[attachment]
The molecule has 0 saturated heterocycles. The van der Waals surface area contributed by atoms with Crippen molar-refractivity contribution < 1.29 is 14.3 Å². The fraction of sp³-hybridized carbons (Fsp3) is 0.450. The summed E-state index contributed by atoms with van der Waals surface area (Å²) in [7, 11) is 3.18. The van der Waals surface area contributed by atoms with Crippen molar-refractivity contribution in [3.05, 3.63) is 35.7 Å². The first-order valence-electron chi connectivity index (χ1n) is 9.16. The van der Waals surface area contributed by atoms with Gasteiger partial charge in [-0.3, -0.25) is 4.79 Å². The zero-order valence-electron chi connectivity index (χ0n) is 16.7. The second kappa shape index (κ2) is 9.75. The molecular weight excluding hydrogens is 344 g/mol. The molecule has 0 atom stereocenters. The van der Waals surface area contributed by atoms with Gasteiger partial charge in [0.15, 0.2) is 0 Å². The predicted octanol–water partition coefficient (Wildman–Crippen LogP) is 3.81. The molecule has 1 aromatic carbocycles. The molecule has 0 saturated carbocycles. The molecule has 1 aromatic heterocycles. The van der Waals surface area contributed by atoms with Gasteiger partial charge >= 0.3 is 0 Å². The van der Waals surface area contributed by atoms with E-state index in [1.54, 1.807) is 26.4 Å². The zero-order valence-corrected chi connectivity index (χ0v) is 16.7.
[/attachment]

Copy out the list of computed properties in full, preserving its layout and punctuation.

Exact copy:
The molecule has 0 saturated heterocycles. The van der Waals surface area contributed by atoms with Crippen molar-refractivity contribution < 1.29 is 14.3 Å². The fraction of sp³-hybridized carbons (Fsp3) is 0.450. The summed E-state index contributed by atoms with van der Waals surface area (Å²) in [7, 11) is 3.18. The van der Waals surface area contributed by atoms with Crippen molar-refractivity contribution in [3.05, 3.63) is 35.7 Å². The first-order valence-electron chi connectivity index (χ1n) is 9.16. The van der Waals surface area contributed by atoms with Gasteiger partial charge in [-0.3, -0.25) is 4.79 Å². The zero-order valence-electron chi connectivity index (χ0n) is 16.7. The second kappa shape index (κ2) is 9.75. The molecular weight excluding hydrogens is 344 g/mol. The molecule has 0 atom stereocenters. The van der Waals surface area contributed by atoms with Gasteiger partial charge in [0.15, 0.2) is 0 Å². The predicted octanol–water partition coefficient (Wildman–Crippen LogP) is 3.81. The molecule has 1 aromatic carbocycles. The molecule has 0 saturated carbocycles. The molecule has 1 aromatic heterocycles. The van der Waals surface area contributed by atoms with Gasteiger partial charge >= 0.3 is 0 Å². The van der Waals surface area contributed by atoms with E-state index in [1.54, 1.807) is 26.4 Å². The zero-order valence-corrected chi connectivity index (χ0v) is 16.7.